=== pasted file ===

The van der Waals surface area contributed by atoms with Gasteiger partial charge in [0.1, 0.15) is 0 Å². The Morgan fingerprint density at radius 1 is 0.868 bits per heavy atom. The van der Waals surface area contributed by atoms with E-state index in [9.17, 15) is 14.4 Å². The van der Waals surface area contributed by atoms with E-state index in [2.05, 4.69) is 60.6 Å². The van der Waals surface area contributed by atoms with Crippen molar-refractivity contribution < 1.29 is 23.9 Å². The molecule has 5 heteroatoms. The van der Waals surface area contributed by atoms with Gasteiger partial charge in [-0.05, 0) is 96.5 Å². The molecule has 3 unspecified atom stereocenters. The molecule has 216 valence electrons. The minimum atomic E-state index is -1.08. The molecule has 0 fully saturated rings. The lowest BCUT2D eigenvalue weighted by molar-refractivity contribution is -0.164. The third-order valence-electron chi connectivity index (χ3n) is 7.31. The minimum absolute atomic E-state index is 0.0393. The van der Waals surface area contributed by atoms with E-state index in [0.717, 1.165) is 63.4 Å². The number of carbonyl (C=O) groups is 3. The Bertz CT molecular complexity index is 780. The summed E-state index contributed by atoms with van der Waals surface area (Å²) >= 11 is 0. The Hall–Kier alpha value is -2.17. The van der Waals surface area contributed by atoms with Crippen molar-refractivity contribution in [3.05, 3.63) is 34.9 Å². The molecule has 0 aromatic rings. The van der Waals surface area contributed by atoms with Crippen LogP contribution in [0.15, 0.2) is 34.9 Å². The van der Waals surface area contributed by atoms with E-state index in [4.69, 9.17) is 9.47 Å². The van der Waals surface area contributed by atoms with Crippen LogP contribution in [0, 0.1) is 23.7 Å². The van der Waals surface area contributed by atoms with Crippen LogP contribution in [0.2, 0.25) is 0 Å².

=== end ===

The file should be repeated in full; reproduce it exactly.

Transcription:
The van der Waals surface area contributed by atoms with Gasteiger partial charge in [0.1, 0.15) is 0 Å². The Morgan fingerprint density at radius 1 is 0.868 bits per heavy atom. The van der Waals surface area contributed by atoms with E-state index in [9.17, 15) is 14.4 Å². The van der Waals surface area contributed by atoms with E-state index in [2.05, 4.69) is 60.6 Å². The van der Waals surface area contributed by atoms with Crippen molar-refractivity contribution < 1.29 is 23.9 Å². The molecule has 5 heteroatoms. The van der Waals surface area contributed by atoms with Gasteiger partial charge in [-0.05, 0) is 96.5 Å². The molecule has 3 unspecified atom stereocenters. The molecule has 216 valence electrons. The minimum atomic E-state index is -1.08. The molecule has 0 fully saturated rings. The lowest BCUT2D eigenvalue weighted by molar-refractivity contribution is -0.164. The third-order valence-electron chi connectivity index (χ3n) is 7.31. The minimum absolute atomic E-state index is 0.0393. The van der Waals surface area contributed by atoms with E-state index in [0.717, 1.165) is 63.4 Å². The number of carbonyl (C=O) groups is 3. The Bertz CT molecular complexity index is 780. The summed E-state index contributed by atoms with van der Waals surface area (Å²) >= 11 is 0. The Hall–Kier alpha value is -2.17. The van der Waals surface area contributed by atoms with Crippen molar-refractivity contribution in [3.05, 3.63) is 34.9 Å². The molecule has 0 aromatic rings. The van der Waals surface area contributed by atoms with Crippen LogP contribution in [0.15, 0.2) is 34.9 Å². The van der Waals surface area contributed by atoms with E-state index in [4.69, 9.17) is 9.47 Å². The van der Waals surface area contributed by atoms with Crippen LogP contribution in [0, 0.1) is 23.7 Å². The van der Waals surface area contributed by atoms with Crippen LogP contribution in [0.2, 0.25) is 0 Å².